personnel trained in image processing, may be necessary to use
these data. Relative costs per unit aerial coverage for data
acquisition and processing may be high for small search areas
but low for large search areas. Ground verification of wells is

5.4 Environmental monitoring wells have become more

prolific within the last decade. Agencies typically require
documentation of the installation of these wells.
5.4.1 Refer to Practice D5092 as it lists the minimum
amount of information required for documentation of each
installation. Guide D5299 lists information required to document the abandonment of wells.

D6285 99 (2016)
both frequency and time domain methods, which require
interpretation by trained personnel.
7.4.1 Frequency domain electromagnetic methods (conductivity surveys), measure the connectivity of subsurface materials by using a transmitter coil to generate an electromagnetic
field that induces an electrical current in the earth. The induced
current generates a secondary electromagnetic field that can be
detected by a receiver coil. The magnitude of the induced
current is a function of the composition and porosity of the soil
and the conductivity of pore fluids. Since metallic well casing
usually is more conductive than the surrounding soil, its
presence may be detected by this method. Saline fluids leaking
from abandoned wells often are more conductive than surrounding materials and may be detectable. Direct contact with
the soil is not required for this method, and as a result, survey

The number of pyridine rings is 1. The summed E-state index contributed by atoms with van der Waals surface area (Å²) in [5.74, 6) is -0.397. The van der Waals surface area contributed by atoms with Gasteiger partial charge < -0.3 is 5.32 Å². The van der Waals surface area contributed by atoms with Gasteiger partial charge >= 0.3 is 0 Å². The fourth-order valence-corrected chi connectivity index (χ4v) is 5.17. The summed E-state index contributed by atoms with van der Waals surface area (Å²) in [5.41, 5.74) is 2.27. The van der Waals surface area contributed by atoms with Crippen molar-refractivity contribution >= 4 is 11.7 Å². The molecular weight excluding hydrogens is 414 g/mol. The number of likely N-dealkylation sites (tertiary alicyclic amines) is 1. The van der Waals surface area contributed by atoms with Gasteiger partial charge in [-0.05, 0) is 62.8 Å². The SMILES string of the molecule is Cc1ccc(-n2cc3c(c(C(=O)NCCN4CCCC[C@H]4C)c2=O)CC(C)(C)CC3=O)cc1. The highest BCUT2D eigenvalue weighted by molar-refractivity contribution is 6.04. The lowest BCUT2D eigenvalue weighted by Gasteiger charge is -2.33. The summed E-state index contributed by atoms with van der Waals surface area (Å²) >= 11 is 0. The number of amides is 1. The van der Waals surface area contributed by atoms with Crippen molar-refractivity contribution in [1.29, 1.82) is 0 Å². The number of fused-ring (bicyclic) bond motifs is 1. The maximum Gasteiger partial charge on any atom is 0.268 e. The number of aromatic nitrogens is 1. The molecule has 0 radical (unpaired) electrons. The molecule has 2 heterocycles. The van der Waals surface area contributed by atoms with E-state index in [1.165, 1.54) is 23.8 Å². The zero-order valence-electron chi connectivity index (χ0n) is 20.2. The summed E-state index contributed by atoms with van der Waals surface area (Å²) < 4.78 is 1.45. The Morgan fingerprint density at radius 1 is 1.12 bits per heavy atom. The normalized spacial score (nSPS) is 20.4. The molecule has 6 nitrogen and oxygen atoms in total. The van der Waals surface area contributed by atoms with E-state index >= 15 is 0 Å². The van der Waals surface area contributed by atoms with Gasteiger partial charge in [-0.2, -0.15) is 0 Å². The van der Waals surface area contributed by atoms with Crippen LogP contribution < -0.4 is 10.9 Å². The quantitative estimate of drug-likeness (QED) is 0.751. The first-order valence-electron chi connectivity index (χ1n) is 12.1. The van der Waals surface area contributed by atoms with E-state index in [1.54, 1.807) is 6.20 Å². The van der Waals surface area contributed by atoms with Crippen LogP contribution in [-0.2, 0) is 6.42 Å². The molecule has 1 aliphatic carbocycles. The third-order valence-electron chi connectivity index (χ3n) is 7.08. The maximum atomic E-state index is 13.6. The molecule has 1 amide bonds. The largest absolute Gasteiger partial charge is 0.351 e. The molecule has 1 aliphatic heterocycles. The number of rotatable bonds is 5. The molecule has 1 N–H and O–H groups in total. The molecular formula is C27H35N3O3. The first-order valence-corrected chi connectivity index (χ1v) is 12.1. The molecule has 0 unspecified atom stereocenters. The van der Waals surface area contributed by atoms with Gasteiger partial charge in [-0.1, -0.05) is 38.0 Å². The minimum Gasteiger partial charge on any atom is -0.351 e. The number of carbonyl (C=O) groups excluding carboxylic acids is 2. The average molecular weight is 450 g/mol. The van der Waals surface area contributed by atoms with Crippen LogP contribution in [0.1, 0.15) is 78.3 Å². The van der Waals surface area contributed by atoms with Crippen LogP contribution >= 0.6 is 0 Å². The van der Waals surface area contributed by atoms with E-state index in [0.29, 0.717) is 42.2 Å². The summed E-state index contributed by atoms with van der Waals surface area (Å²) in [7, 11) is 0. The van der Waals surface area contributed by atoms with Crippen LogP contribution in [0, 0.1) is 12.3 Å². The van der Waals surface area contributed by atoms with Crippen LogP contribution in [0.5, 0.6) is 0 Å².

times may be rapid. Conductivity surveys should be conducted
and interpreted by trained personnel.
7.4.2 Time domain electromagnetic methods are based on
the principle that currents induced in the ground decay rapidly,
producing a secondary magnetic field proportional to the
conductivity of the subsurface material. By measuring the time
decay of the secondary magnetic field as the induced current
diffuses downward, a vertical electrical profile of the subsurface can be obtained. Depth of measurement depends on the
primary (induced) field strength and range from a few meters
to more than a kilometer. This method is useful especially for
detecting conductive fluids, such as saline fluids leaking from
an abandoned wellbore. These surveys must be conducted and
interpreted by trained personnel.

7. Geophysical Methods for Locating Abandoned Wells

Whose Locations Are Unknown
7.1 In general, metal detectors and magnetometers can be
used to detect metallic wells casing at various depths. Electromagnetic and resistivity methods can be used to detect both
metallic well casings and fluids leaking from abandoned wells.
Ground penetrating radar may be used to locate uncased wells
or wells with nonmetallic casings.
7.2 Metal DetectorsMetallic well casings (ferrous or nonferrous) can be detected using portable metal detectors. The
response of a metal detector us proportional to the area of a
metal target. The larger of diameter of the buried casing, the
easier it is to detect. Response also is inversely proportional to
the depth of the target. The coil of the metal detector must pass
directly over the buried casing in order for the casing to be
detected, therefore, a closely spaced survey grid is necessary.